frequently asked questions about my four season herbal
So, you're interested in my course, but have some
questions; here's a bit of info...
What's the focus of
This course is focuses on two main
areas: learning the "energetics" of western herbalism,
applied to the various body systems, and learning about
the local flora. Because this is what we focus on,
there are some things we don't do during class times:
we don't collect plants as a group and do medicine
making during class. These topics are covered during talks and
on walks, but they're not group activities. I do
have some past students who occasionally offer classes
specifically on such topics, and I'd encourage you to
support their teaching.
Is this a beginner,
intermediate or advanced course?
I always have hard time saying. I
probably wouldn't say "advanced", but as to beginner or
intermediate, it depends. I've had people in class
who had never taken a single herb class before.
I've also had practicing herbalists and naturopaths and
nurses in the course who wanted to learn to incorporate energetics into their practice. Both ends of the
spectrum seem to go through the class feeling like it's
a good fit. If you check out my
YouTube videos, you can
see the way I present info and whether you jive with it.
I also very happily provide references (i.e.: you can
talk to past students).
Is there homework?
I do provide a lot of reading for
classes, almost all of it written by me but accented by
other herbalists. There's also some anatomy and
physiology readings, and occasional videos to watch.
Of course, collecting and making stuff, and self study.
I don't, however, make you turn in projects, take tests
or give grades. I hope to attract students who are
immersing themselves in the study of herbalism because
they're completely and utterly fascinated by it, and not
because they need to pass a test.
Will we still do
walks if it's raining or snowing?
Yup; most of the time. I've only
ever cancelled once, because lightning was literally
hitting the ground and the rain was literally a
deluge... while I might still enjoy a walk in
such weather, I recognize it's not really conducive to
learning. But for run of the mill rain or snow, I
will still hold classes. Appropriate dress to keep
you warm and dry pretty much resolves most discomfort
issues. Any questions the day of,
of course try calling/emailing me, but be aware I may be
in transit and away from a phone in the 1 1/2-2 hours
before class starts (which is to say, yes, that does
mean what it implies: I don't have a cell phone).
How intense are the
Well, we don't have mountains here, so
not bad... but in many ways it depends on how
used to walking/hiking you are. We will be walking up
hills, down dales, and along narrow & uneven paths.
We may need to climb over or crawl under a tree.
There's poison ivy in the woods, in the fields, and
sometimes along the edges of the trails. We'll see
poison sumach. There are bugs; in this part of
Michigan you'll find mosquitoes, spiders, bees, yellow
jackets, hornets, wasps, various types of biting (or
just irritating) flies, occasionally chiggers, and,
possibly, ticks. We've seen a rattlesnake in
class. Mountain bikers come down trails we're on
and sometimes aren't friendly when they pass. It's
possible that you might inadvertently step in poop.
There aren't always bathrooms. Sometimes we cover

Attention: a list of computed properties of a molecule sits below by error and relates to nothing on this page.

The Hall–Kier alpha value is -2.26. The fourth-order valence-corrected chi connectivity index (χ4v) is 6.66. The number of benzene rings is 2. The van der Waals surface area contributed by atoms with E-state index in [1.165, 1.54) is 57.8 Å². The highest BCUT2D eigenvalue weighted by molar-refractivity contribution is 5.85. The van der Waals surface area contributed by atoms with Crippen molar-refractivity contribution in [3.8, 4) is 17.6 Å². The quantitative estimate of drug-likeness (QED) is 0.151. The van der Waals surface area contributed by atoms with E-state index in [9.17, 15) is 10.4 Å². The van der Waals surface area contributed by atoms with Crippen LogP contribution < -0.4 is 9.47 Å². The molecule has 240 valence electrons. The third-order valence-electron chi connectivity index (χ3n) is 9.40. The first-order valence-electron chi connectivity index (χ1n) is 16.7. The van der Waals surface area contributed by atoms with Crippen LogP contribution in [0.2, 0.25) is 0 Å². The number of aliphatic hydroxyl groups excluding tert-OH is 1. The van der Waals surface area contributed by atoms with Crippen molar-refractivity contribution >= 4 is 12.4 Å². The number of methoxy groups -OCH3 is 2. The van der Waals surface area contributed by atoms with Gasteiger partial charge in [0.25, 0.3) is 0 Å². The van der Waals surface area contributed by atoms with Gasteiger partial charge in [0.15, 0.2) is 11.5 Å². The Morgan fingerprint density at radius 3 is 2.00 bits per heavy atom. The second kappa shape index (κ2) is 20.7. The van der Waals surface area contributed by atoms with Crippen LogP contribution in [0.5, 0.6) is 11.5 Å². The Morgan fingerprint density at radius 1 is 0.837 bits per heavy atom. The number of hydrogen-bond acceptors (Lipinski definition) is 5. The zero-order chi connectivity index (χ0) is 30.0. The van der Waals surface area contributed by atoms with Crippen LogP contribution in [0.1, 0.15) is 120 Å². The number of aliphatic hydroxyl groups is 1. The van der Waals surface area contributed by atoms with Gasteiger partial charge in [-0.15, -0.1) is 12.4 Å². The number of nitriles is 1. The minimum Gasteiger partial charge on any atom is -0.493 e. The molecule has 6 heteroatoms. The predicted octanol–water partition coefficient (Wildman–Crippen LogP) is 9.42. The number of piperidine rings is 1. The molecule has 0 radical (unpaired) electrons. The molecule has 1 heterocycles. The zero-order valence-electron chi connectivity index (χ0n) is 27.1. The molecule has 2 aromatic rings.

a lot of ground, sometimes very little.
In a nutshell, you need to be able to and enjoy spending
a day out hiking. It's important to realistically
assess your ability to do so, because if you get a few
hours out onto a trail and then can't keep up or
continue, it affects the whole class. If you think
that this might be an issue for you, please let me know.
Do you teach botany?
No... there are other people who teach
botany better than I'd be able to, so I leave it to
them. As with medicine making, I have some past
students who have expressed an interest in teaching
classes on botany; also,
Bronwen Gates in Ann Arbor is
an PhD Botanist and just awesome... look her up and see
if she's offering her holistic botany class. If
you're super into botany and would move out of state to
go to an herb school that has a strong focus on it, I
7Song in Ithaca, New York or
and Steven Yeager in Eugene, Oregon. I'm sure
there are other people who teach it well, but these are
people I've seen teach it and think rock.
If I make a deposit
and something comes up and I can't sign up, is the
Alas, no, deposits are nonrefundable.
If you're not sure you can commit to the class, please
hold off on sending a deposit. I do, however,
apply deposits to the following years course. I
can also apply it to other classes I offer, but only if
I'm the one organizing them (I can't apply credits to
classes hosted by others, such as Upland Hills
Ecological Awareness Center, for example).
Do you offer payment
Maybe... I'm working on
details regarding this; please ask if you have
Maybe. But (alas...) I have to
say that in the past more than half of the time barters
and work trades and payment plans haven't worked out.
Certainly ask, but I generally don't accept these until
I get enough people actually paying for the class in
full, and payments in full get priority for enrollment.
Also, people frequently want to barter things I either
may not need or wouldn't otherwise be spending money on.
So, while someone might make the most amazing (for
example) beaded necklaces, that's really not something
I'm in need of. I'm also frequently offered
various forms of bodywork. We already have people
we see and are happy with. Please, if you offer
something and I decline, don't take it personally...
it's just that we need, on the whole, practical things
we're currently spending money on.
What if I miss a
All the classes are recorded, and
everyone can get copies of all the recordings emailed to
them as MP3 files to download. Yes, this isn't the
same as being there, but it is more than most schools or
That said: I really hope people
strive to make all the classes to the best of their
ability, and it's not my intention that the recordings